How to Restore Tile & Stone

Aged or worn tile and stone ruins the overall aesthetics of the flooring. Oftentimes, tile and stone lose their shine and appear dull. In addition, dirty grout is one of the worst offenders. Even if the tile or stone is in tip-top condition, dirty-looking grout will make it look as though the floor has gone through the wringer. Remove all the furniture from the room before restoring the flooring to get a good idea of what must be repaired, cleaned or restored.

Tile Flooring

Grungy tile or stone can ruin a room's aesthetics.

Step 1

Sweep the room with a broom. Inspect the floor for chips in the tile. Mix up the epoxy according to the directions that came with the kit and press putty into the chipped area.

Step 2

Sand the putty down with a hand sander and sandpaper. Sweep up the debris. Paint the chipped area with a small natural-bristle brush and oil enamel paint that matches the tiling.

Step 3

Brush the surface of the tile that has a cracked finish with a clear water-based finish and natural-bristle paint brush. Avoid going over the tile, because it needs to breathe. Wait for the paint to dry.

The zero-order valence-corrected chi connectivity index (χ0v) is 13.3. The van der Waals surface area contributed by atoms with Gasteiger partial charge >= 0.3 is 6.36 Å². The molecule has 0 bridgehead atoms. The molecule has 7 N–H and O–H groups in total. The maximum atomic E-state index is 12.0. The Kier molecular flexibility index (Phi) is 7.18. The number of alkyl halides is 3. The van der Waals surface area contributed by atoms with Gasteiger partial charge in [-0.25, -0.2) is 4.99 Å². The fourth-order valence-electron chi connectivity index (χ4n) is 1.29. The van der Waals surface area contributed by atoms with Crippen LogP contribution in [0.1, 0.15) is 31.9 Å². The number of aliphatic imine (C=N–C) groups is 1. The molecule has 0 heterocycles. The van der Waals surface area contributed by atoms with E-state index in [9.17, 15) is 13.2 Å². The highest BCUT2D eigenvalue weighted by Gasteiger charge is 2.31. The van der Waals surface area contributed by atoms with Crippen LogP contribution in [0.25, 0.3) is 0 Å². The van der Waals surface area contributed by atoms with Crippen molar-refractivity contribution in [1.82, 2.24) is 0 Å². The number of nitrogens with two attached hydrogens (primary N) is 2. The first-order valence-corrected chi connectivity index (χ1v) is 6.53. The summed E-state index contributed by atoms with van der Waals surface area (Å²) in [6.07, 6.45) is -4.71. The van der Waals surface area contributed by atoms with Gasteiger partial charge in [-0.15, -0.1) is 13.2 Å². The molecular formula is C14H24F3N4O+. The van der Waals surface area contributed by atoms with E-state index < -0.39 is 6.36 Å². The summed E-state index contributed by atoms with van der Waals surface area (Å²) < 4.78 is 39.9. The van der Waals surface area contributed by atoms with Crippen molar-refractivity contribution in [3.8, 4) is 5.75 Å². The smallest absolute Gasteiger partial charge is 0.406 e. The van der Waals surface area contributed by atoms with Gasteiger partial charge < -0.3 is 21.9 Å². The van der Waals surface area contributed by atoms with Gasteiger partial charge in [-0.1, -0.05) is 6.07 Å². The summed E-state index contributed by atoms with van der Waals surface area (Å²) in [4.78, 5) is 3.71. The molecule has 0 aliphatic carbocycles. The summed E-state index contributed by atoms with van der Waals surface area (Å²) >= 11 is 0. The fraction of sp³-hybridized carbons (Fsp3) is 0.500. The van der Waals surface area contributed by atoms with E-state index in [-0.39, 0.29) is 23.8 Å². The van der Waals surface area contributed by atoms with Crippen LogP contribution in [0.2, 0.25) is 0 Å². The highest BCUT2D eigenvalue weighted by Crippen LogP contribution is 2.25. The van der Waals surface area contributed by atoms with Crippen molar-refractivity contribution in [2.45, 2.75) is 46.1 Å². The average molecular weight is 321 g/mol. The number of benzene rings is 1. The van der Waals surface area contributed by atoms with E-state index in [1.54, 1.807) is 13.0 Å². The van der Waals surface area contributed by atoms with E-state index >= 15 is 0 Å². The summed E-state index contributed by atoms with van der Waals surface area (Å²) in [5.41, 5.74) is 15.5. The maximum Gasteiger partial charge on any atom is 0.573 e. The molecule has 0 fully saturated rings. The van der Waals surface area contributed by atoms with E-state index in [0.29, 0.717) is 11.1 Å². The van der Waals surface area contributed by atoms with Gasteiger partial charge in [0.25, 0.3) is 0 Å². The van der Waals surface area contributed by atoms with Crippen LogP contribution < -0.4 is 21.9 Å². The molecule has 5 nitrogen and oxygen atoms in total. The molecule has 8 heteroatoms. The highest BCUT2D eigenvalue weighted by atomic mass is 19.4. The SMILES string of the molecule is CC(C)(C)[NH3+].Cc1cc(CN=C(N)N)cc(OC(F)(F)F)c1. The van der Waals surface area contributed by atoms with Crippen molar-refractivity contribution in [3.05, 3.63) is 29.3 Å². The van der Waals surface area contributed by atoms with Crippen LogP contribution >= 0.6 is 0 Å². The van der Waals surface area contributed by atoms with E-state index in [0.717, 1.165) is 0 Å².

Step 4

Dilute 3 tbsp. of clear household dish detergent in 2 gallons of water. Dip a mop in the mixture and squeeze out excess water. Mop the entire floor.

Step 5

Pour water in a bucket, dip a clean mop in the water and rinse off the cleaning mixture. Squeeze excess water and wipe up the floors.

Restoring Stone

Step 1

Sweep up the stone floor. Dilute 3 tbsp. of mild detergent in 2 gallons of water. Dip a mop in the solution and squeeze. Mop the floor with the cleaning solution. Pour clean water in the bucket. Dip the mop in clean water and mop the floor to remove the cleaning product. Allow to dry.

Step 2

Apply an even layer of sealant on the stone floor with a rag. Allow the sealant to absorb into the wood.

Step 3

Apply an acrylic floor finish, using a lamb's wool pad. Allow to dry.